However, as we also said throughout the I-135 campaign, without opening up more of our city to multifamily housing, affordable and social housing can only do so much to alleviate the crisis. While Mayor Harrell tries to rebrand a doubling down on the city’s bifurcated and segregated “Urban Village” growth strategy, we know this is just window dressing. Mayor Harrell’s One Seattle Plan continues our practice of exclusionary zoning that focuses new housing to a few neighborhoods and along polluting arterials. This “modern redlining” will continue to fuel displacement, widen the gap between the rich and poor, and further drive our middle class to the exurbs, forcing them to commute in, exacerbating our climate crisis and stealing time from friends and family. 

A pile of cut down trees along a roadside alongside a green belt.
A townhome focus could mean less tree canopy. Failing to building sufficient housing in Seattle doesn’t protect the tree canopy, it leads to highway expansions and suburban sprawl, like this along I-405 between Renton and Bellevue. (Robert Cruickshank)

For its talk of climate change and adaptation, the comprehensive plan is extremely ineffective in outcomes. The neutered approach that would not comply with the state’s missing middle housing mandate (approved with House Bill 1110 in 2023) would induce more detached houses on single-family lots resulting in reduced tree canopy — instead of small and compact missing middle housing with more space for trees and biodiversity.

The City’s draft Environmental Impact Statement (EIS) also didn’t study the climate vulnerability caused by continuing to limit dense and affordable housing to the most toxic streets in the city, where the urban heat island effect cannot be mitigated with our current development patterns, and where air and noise pollution are concentrated — the very topic of a book “Building for People: Designing Livable, Climate-Friendly, Affordable Neighborhoods” that Michael Eliason just completed. 

Community engagement was ignored

The Mayor and his Office of Planning and Community Development are asking us for community input over the next 60 days. We already did that. We did engage! We turned out during the scoping process. We overwhelmingly supported Alternative 5 and Alternative 6. In fact, our Alternative 6 Plan for abundant social housing received the most upvotes.

But what did we get for this civic participation? A plan that will fuel the racist impacts of economic displacement and continue to funnel most development into the Central District and South Seattle. If Mayor Harrell was really interested in reducing development pressure and displacement in these communities, only Alternative 5 would achieve this, as noted in the EIS: “Most housing growth would be in Northwest & Northeast Seattle (Areas 1 and 2) followed by Downtown/South Lake Union (Area 4).”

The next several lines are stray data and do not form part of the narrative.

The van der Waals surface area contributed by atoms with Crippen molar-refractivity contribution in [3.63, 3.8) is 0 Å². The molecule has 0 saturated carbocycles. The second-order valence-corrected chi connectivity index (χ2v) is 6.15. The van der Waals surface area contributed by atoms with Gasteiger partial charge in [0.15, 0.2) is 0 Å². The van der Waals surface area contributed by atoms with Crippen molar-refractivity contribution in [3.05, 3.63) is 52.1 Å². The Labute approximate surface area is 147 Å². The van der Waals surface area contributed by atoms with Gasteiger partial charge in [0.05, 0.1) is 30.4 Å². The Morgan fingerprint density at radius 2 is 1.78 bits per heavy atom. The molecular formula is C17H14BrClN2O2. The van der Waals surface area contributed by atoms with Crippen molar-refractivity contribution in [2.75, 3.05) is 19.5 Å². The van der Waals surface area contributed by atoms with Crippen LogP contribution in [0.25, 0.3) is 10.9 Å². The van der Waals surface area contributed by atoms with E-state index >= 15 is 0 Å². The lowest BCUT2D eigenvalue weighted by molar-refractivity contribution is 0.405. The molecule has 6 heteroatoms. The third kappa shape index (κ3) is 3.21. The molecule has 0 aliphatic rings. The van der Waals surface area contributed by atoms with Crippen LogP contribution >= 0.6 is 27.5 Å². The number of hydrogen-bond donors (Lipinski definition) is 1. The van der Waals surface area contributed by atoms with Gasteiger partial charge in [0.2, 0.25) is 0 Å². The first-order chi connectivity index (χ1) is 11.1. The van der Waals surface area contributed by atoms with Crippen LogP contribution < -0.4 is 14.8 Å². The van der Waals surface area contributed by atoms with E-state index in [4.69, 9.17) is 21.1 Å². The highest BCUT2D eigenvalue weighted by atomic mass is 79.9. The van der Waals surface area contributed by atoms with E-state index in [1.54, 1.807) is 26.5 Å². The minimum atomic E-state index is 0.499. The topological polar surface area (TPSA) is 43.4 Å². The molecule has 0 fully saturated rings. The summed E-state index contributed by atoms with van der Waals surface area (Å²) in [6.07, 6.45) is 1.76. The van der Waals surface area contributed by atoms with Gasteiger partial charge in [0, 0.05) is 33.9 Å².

A timeline shows 1-3 years for an action plan to bring about future Seattle envisioned
Mayor Harrell introduced “Space Needle Thinking” branding with his Downtown Activation Plan in 2023. “New Space Needles” was meant as a metaphor, not literally, journalists confirmed. (City of Seattle)

Mayor Bruce Harrell has failed Seattle. This is not “Space Needle Thinking” — it’s “sewing needle thinking.” Mayor Harrell is attempting to thread the bare minimum of housing to comply with the Growth Management Act — while leaving most of Seattle’s land off-limits to new housing, and continuing to funnel new homes into ever narrowing swaths of Seattle’s Urban Villages that were built on decades of redlining, downzones, and exclusionary zoning

Under Mayor Harrell’s plan, Seattle will continue to see rents rise, housing costs increase, and the tree canopy diminished. A bifurcated Seattle, unprepared to adapt to drastically changing climate, and increasingly for the wealthy. This isn’t a One Seattle Plan — it’s a One Percent Plan.

The city — from the public who engaged extensively on this issue, the voters that have repeatedly clamored for a more climate-forward vision of the city, to addressing our massive and growing housing shortage and homelessness crises, and most importantly to our kids and future residents of this amazing city — needs actual leadership. We don’t need slogans. We cannot afford to punt this down the road another decade or longer. Let’s get to work.

Please comment on the City’s engagement hub, email your council member, show up to the City’s public hearings (again) and let the Mayor know how egregious this plan is, and that the city needs to read the EIS, and actually put forth a plan for a climate-forward, welcoming, and more affordable future.

Article Author

Tiffani McCoy is the policy and advocacy director at House Our Neighbors and a steering committee member of the Complete Communities Coalition.

Article Author

Mike is the founder of Larch Lab, an architecture and urbanism think and do tank focusing on prefabricated, decarbonized, climate-adaptive, low-energy urban buildings; sustainable mobility; livable ecodistricts. He is also a dad, writer, and researcher with a passion for passivhaus buildings, baugruppen, social housing, livable cities, and car-free streets. After living in Freiburg, Mike spent 15 years raising his family - nearly car-free, in Fremont. After a brief sojourn to study mass timber buildings in Bayern, he has returned to jumpstart a baugruppe movement and help build a more sustainable, equitable, and livable Seattle. Ohne autos.

Article Author
Paul Chapman

Paul Chapman lives on Capitol Hill, advocates for progressive urbanist causes, and is the current chair of the 43rd LD Democrats. You can follow him on Twitter at @PoulChapman.